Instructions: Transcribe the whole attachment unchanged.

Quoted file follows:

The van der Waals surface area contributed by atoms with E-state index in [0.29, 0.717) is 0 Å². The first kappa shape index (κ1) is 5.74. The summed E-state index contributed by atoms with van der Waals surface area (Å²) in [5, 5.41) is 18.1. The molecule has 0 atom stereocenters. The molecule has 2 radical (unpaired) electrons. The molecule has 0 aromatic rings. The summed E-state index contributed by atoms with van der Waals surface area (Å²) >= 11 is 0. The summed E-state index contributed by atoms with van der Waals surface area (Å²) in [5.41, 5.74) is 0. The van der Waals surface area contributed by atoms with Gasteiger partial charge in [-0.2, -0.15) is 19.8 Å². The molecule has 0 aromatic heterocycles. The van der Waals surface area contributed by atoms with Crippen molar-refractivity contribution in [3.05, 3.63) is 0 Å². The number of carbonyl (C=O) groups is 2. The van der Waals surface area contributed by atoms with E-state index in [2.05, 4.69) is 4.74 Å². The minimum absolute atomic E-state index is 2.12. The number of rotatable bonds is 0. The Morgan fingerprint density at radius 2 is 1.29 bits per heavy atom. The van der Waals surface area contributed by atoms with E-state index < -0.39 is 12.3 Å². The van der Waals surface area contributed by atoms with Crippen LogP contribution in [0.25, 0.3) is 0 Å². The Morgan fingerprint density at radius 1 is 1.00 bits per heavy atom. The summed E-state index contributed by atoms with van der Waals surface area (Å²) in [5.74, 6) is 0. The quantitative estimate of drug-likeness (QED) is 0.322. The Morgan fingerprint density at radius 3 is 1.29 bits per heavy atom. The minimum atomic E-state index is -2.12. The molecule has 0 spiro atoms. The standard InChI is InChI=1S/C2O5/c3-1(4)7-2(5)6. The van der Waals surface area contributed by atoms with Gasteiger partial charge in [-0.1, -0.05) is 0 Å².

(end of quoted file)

The van der Waals surface area contributed by atoms with E-state index in [0.29, 0.717) is 0 Å². The first kappa shape index (κ1) is 5.74. The summed E-state index contributed by atoms with van der Waals surface area (Å²) in [5, 5.41) is 18.1. The molecule has 0 atom stereocenters. The molecule has 2 radical (unpaired) electrons. The molecule has 0 aromatic rings. The summed E-state index contributed by atoms with van der Waals surface area (Å²) >= 11 is 0. The summed E-state index contributed by atoms with van der Waals surface area (Å²) in [5.41, 5.74) is 0. The van der Waals surface area contributed by atoms with Gasteiger partial charge in [-0.2, -0.15) is 19.8 Å². The molecule has 0 aromatic heterocycles. The van der Waals surface area contributed by atoms with Crippen molar-refractivity contribution in [3.05, 3.63) is 0 Å². The number of carbonyl (C=O) groups is 2. The van der Waals surface area contributed by atoms with E-state index in [2.05, 4.69) is 4.74 Å². The minimum absolute atomic E-state index is 2.12. The number of rotatable bonds is 0. The Morgan fingerprint density at radius 2 is 1.29 bits per heavy atom. The van der Waals surface area contributed by atoms with E-state index < -0.39 is 12.3 Å². The van der Waals surface area contributed by atoms with Crippen LogP contribution in [0.25, 0.3) is 0 Å². The Morgan fingerprint density at radius 1 is 1.00 bits per heavy atom. The summed E-state index contributed by atoms with van der Waals surface area (Å²) in [5.74, 6) is 0. The quantitative estimate of drug-likeness (QED) is 0.322. The Morgan fingerprint density at radius 3 is 1.29 bits per heavy atom. The minimum atomic E-state index is -2.12. The molecule has 0 spiro atoms. The standard InChI is InChI=1S/C2O5/c3-1(4)7-2(5)6. The van der Waals surface area contributed by atoms with Gasteiger partial charge in [-0.1, -0.05) is 0 Å².